Top critical review
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Engaging book but with major faults
on 29 June 2012
This is a highly readable book, which I found difficult to put down. The author went through great lengths collecting first hand evidence. The book is full of vivid descriptions of what actually has been going on in the Congo, so that after reading it, it is hard not to appreciate all the horrors experienced by the people.
However, I found major problems for it to be considered a serious history book.
1. At the outset Mr. Stearns warns the reader that the conflict in the Congo has been complex and confusing. Intentionally or not, but the author does not help to disengangle the confusion, but rather adds to it. The story is full of breaks in the chronology and a non-linear timeline, so often it is difficult to follow the author's narrative, let alone the moves of the protagonists. What works for "Pulp Fiction" is less helpful here.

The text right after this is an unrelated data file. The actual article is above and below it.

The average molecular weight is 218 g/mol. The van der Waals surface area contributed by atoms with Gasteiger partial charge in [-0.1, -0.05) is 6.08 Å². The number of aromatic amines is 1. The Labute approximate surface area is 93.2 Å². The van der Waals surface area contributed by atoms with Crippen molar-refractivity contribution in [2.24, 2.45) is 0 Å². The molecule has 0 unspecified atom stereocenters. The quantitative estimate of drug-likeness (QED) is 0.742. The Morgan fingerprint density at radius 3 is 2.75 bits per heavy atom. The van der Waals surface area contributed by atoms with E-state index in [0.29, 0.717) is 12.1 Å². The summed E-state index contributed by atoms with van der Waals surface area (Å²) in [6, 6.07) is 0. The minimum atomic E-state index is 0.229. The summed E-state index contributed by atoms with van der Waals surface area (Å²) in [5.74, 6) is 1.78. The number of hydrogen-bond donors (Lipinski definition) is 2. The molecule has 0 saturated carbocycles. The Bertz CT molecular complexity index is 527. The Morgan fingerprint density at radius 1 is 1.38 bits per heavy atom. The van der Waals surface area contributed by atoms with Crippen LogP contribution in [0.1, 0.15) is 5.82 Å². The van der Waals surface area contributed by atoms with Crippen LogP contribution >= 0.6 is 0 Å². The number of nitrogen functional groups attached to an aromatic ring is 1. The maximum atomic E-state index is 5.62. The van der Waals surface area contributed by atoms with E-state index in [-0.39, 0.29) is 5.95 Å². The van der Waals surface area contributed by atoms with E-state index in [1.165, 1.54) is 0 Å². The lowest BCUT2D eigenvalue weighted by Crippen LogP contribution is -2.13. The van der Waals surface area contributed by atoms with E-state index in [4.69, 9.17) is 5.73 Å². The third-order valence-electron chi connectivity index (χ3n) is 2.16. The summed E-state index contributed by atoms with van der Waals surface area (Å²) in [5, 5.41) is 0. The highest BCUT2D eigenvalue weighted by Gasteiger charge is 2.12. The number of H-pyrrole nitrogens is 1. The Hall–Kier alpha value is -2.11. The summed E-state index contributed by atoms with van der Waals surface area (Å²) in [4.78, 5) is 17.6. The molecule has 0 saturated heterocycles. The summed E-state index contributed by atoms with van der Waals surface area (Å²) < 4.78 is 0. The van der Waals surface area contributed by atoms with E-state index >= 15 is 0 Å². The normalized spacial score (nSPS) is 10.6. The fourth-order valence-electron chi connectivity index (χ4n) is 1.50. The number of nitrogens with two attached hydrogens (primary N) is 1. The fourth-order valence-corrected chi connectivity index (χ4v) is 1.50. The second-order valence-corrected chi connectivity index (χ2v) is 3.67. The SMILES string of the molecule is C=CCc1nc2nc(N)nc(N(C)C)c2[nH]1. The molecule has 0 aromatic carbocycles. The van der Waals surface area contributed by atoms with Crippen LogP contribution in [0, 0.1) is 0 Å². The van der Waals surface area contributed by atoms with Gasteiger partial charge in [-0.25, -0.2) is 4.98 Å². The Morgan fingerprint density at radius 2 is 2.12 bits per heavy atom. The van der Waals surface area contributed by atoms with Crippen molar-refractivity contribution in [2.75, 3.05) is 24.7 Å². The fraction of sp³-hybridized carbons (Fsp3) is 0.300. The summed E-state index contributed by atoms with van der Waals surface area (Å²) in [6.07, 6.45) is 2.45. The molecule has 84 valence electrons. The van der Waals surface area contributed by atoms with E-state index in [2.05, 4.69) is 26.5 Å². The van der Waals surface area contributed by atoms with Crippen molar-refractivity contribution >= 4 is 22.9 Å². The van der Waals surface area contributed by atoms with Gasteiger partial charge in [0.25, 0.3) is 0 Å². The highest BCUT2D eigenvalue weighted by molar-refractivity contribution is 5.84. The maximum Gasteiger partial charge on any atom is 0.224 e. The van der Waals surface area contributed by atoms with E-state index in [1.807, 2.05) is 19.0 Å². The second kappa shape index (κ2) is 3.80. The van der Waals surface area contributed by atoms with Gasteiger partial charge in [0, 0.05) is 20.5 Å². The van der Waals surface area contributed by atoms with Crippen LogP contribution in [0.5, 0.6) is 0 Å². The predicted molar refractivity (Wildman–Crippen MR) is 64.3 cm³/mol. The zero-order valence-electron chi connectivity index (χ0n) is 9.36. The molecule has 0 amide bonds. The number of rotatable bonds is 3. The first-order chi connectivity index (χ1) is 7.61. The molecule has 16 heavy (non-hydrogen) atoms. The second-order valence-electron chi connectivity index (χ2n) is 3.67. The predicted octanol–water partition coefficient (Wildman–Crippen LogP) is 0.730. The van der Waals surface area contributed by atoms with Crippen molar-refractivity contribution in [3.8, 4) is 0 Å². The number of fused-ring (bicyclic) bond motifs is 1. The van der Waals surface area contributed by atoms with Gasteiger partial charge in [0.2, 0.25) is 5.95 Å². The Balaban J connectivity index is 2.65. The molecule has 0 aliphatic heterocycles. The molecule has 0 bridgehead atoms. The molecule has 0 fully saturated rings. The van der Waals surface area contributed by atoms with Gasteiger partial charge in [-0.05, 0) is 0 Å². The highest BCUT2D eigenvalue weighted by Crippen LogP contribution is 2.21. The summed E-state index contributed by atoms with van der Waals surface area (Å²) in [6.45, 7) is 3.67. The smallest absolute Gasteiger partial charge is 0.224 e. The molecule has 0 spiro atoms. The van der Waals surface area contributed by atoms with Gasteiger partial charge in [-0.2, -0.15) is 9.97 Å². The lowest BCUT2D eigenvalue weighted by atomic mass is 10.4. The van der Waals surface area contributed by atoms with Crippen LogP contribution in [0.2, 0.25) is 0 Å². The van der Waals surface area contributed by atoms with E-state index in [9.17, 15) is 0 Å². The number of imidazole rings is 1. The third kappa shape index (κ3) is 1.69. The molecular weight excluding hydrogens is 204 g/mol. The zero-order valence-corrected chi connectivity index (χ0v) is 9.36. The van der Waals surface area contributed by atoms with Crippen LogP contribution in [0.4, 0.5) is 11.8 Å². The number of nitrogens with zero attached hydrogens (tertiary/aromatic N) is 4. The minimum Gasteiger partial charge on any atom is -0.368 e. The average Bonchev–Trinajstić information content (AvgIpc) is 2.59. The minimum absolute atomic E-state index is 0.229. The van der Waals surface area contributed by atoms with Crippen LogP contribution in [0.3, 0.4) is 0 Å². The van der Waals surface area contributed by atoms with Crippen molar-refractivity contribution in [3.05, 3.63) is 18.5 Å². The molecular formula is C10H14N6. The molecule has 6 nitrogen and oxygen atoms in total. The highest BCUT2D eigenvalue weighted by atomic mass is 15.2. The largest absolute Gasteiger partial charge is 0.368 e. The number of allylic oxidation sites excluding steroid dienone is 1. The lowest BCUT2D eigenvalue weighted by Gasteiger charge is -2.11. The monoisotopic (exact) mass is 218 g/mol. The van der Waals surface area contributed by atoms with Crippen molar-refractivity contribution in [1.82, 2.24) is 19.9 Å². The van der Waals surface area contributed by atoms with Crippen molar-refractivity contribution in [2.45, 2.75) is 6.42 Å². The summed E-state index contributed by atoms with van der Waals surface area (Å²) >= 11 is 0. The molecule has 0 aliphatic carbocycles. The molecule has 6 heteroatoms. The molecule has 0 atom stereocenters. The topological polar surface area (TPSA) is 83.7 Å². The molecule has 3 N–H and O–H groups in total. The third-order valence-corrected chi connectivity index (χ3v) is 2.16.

2. Interviews with real participants of the events do illuminate the story, but I often found the book too much focused on interviews themselves rather than drawing connections between the described events and the larger story. It felt at times as if I was reading "World War Z".
3. I would hate to imply that the author is one-sided in his presentation of the events, but you do get a feeling that there is an immense share of attention given to atrocities committed by the side supported by Rwandan forces. At the same time, of the million refugees who crossed into the Congo a good half were shepharded by Rwandan troops back to Rwanda. Not a single page in the book is dedicated to this, how it happened, what was the result. At the same time there are description upon description of sufferings of the other half of the refugees.
In my opinion, if you already know the story of the war, this book can help with detailed insight into the events. For a new reader it may fail to provide a coherent understanding.